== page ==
Former West Point officer pleads guilty to embezzlement

Former West Point Police Detective Shaun Keller, left, addresses Circuit Judge Lee Howard on Friday as his attorney, Mark Williamson, looks on. (Photo by Ryan Phillips, SDN)
By: 
RYAN PHILLIPS
SDN EDITOR

A former city of West Point police officer avoided a felony conviction on Friday after entering a guilty plea to taking nearly $4,000 from the evidence locker at the police department last year. 

Shaun Keller, 41, was charged with embezzlement by a public official after an investigation by the Mississippi Attorney General’s Public Integrity Division. He was arrested in April and signed a waiver of arraignment in Clay County Circuit Court, where he was released after bond was set at $10,000. 

The West Point Board of Selectmen terminated Keller, who had worked at the WPPD since 2003, during a special call meeting on Oct. 26, 2017. Before he was fired, Keller had obtained the rank of sergeant. 

The open plea, which differs from a plea bargain in that no prior agreement on sentencing is reached between the defendant and the state, was given by Keller in Oktibbeha County Circuit Court on Friday and Circuit Judge Lee Howard opted to sentence him to five years non-adjudicated probation, as opposed to Keller receiving a felony conviction on his record.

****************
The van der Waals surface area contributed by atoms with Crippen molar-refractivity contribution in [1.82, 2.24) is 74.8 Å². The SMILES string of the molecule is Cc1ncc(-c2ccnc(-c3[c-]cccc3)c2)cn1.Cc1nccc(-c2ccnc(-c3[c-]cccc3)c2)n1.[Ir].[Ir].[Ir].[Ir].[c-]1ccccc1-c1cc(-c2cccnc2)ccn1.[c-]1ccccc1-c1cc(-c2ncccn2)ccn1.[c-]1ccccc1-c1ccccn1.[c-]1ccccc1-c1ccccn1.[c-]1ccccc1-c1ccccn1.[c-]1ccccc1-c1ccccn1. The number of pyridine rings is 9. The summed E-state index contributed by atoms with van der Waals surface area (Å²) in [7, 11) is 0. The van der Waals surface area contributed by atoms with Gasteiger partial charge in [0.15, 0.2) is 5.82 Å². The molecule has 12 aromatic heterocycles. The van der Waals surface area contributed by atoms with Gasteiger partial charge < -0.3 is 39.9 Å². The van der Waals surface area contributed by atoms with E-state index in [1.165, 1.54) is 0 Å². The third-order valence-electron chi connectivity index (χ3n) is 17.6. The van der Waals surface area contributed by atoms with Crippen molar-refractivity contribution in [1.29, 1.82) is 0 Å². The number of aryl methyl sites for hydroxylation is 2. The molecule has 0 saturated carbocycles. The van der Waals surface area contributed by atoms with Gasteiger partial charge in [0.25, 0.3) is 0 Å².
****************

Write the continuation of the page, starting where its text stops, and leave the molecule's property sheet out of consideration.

According to Assistant Attorney General Stan Alexander, the Attorney General’s office was contacted by West Point Police Chief Avery Cook on Oct. 11, 2017, who notified investigators that approximately $3,904 was missing from the evidence locker. 

Alexander said investigators subsequently interviewed Keller, who admitted that he took the full amount because of a “growing debt with check cashing companies.” He then mentioned their office was able to corroborate that Keller had, in fact, paid off some debt with those companies, which led to the indictment.  

Prior to being charged, Keller had no felony or misdemeanor charges on his record.